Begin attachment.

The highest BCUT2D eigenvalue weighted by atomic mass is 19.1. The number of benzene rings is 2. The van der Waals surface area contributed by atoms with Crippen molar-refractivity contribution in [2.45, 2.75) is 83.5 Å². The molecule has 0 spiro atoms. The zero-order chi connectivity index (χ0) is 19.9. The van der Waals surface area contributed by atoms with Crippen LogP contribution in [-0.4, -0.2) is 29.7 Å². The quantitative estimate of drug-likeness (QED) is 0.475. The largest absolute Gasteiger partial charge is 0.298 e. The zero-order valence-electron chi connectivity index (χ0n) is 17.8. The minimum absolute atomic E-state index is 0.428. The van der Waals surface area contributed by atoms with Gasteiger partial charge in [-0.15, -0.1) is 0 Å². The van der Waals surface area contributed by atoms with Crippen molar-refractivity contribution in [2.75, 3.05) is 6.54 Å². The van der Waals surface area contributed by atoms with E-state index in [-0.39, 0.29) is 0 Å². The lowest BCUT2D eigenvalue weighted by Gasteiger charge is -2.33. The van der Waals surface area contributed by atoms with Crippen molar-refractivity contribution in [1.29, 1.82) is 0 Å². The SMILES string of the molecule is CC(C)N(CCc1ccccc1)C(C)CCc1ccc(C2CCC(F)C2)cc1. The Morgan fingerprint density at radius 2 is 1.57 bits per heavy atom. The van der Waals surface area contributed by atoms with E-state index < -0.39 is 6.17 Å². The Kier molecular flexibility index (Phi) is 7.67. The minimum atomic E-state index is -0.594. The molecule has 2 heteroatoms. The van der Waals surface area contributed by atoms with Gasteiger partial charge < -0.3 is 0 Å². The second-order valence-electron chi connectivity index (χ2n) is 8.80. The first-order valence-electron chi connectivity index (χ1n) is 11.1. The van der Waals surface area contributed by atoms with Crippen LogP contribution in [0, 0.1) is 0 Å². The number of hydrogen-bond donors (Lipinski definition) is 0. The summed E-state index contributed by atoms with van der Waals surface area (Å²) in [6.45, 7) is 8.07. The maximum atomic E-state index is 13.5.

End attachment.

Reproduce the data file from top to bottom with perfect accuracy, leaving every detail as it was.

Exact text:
The highest BCUT2D eigenvalue weighted by atomic mass is 19.1. The number of benzene rings is 2. The van der Waals surface area contributed by atoms with Crippen molar-refractivity contribution in [2.45, 2.75) is 83.5 Å². The molecule has 0 spiro atoms. The zero-order chi connectivity index (χ0) is 19.9. The van der Waals surface area contributed by atoms with Crippen LogP contribution in [-0.4, -0.2) is 29.7 Å². The quantitative estimate of drug-likeness (QED) is 0.475. The largest absolute Gasteiger partial charge is 0.298 e. The zero-order valence-electron chi connectivity index (χ0n) is 17.8. The minimum absolute atomic E-state index is 0.428. The van der Waals surface area contributed by atoms with Gasteiger partial charge in [-0.15, -0.1) is 0 Å². The van der Waals surface area contributed by atoms with Crippen molar-refractivity contribution in [2.75, 3.05) is 6.54 Å². The van der Waals surface area contributed by atoms with E-state index in [-0.39, 0.29) is 0 Å². The lowest BCUT2D eigenvalue weighted by Gasteiger charge is -2.33. The van der Waals surface area contributed by atoms with Crippen molar-refractivity contribution in [1.29, 1.82) is 0 Å². The SMILES string of the molecule is CC(C)N(CCc1ccccc1)C(C)CCc1ccc(C2CCC(F)C2)cc1. The Morgan fingerprint density at radius 2 is 1.57 bits per heavy atom. The van der Waals surface area contributed by atoms with E-state index < -0.39 is 6.17 Å². The Kier molecular flexibility index (Phi) is 7.67. The minimum atomic E-state index is -0.594. The molecule has 2 heteroatoms. The van der Waals surface area contributed by atoms with Gasteiger partial charge < -0.3 is 0 Å². The second-order valence-electron chi connectivity index (χ2n) is 8.80. The first-order valence-electron chi connectivity index (χ1n) is 11.1. The van der Waals surface area contributed by atoms with Crippen LogP contribution in [0, 0.1) is 0 Å². The number of hydrogen-bond donors (Lipinski definition) is 0. The summed E-state index contributed by atoms with van der Waals surface area (Å²) in [6.45, 7) is 8.07. The maximum atomic E-state index is 13.5.